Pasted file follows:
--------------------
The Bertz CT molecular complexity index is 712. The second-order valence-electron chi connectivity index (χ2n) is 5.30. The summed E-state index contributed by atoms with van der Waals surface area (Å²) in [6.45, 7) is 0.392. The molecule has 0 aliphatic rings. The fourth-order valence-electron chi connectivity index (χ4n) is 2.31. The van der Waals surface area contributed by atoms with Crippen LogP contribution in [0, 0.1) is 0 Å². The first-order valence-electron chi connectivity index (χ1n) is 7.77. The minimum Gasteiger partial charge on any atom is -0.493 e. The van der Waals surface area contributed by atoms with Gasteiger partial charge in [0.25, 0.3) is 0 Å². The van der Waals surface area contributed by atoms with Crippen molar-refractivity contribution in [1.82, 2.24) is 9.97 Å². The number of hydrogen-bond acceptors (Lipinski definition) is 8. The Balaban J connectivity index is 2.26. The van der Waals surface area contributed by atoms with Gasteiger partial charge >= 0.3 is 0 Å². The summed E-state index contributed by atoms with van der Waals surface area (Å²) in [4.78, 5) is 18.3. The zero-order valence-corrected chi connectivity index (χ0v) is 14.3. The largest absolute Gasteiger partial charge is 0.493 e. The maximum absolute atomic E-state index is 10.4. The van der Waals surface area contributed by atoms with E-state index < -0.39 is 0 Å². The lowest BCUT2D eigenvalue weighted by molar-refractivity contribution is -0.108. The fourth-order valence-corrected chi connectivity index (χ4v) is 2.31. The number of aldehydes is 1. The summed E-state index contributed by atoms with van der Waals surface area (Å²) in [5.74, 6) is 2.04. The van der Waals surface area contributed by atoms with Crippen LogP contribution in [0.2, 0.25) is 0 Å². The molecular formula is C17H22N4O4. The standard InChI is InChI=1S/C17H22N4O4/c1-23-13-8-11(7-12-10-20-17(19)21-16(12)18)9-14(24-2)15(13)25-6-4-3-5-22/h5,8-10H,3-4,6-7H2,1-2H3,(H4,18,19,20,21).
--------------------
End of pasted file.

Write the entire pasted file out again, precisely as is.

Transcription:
The Bertz CT molecular complexity index is 712. The second-order valence-electron chi connectivity index (χ2n) is 5.30. The summed E-state index contributed by atoms with van der Waals surface area (Å²) in [6.45, 7) is 0.392. The molecule has 0 aliphatic rings. The fourth-order valence-electron chi connectivity index (χ4n) is 2.31. The van der Waals surface area contributed by atoms with Crippen LogP contribution in [0, 0.1) is 0 Å². The first-order valence-electron chi connectivity index (χ1n) is 7.77. The minimum Gasteiger partial charge on any atom is -0.493 e. The van der Waals surface area contributed by atoms with Gasteiger partial charge in [0.25, 0.3) is 0 Å². The van der Waals surface area contributed by atoms with Crippen molar-refractivity contribution in [1.82, 2.24) is 9.97 Å². The number of hydrogen-bond acceptors (Lipinski definition) is 8. The Balaban J connectivity index is 2.26. The van der Waals surface area contributed by atoms with Gasteiger partial charge >= 0.3 is 0 Å². The summed E-state index contributed by atoms with van der Waals surface area (Å²) in [4.78, 5) is 18.3. The zero-order valence-corrected chi connectivity index (χ0v) is 14.3. The largest absolute Gasteiger partial charge is 0.493 e. The maximum absolute atomic E-state index is 10.4. The van der Waals surface area contributed by atoms with E-state index < -0.39 is 0 Å². The lowest BCUT2D eigenvalue weighted by molar-refractivity contribution is -0.108. The fourth-order valence-corrected chi connectivity index (χ4v) is 2.31. The number of aldehydes is 1. The summed E-state index contributed by atoms with van der Waals surface area (Å²) in [5.74, 6) is 2.04. The van der Waals surface area contributed by atoms with Crippen LogP contribution in [0.2, 0.25) is 0 Å². The molecular formula is C17H22N4O4. The standard InChI is InChI=1S/C17H22N4O4/c1-23-13-8-11(7-12-10-20-17(19)21-16(12)18)9-14(24-2)15(13)25-6-4-3-5-22/h5,8-10H,3-4,6-7H2,1-2H3,(H4,18,19,20,21).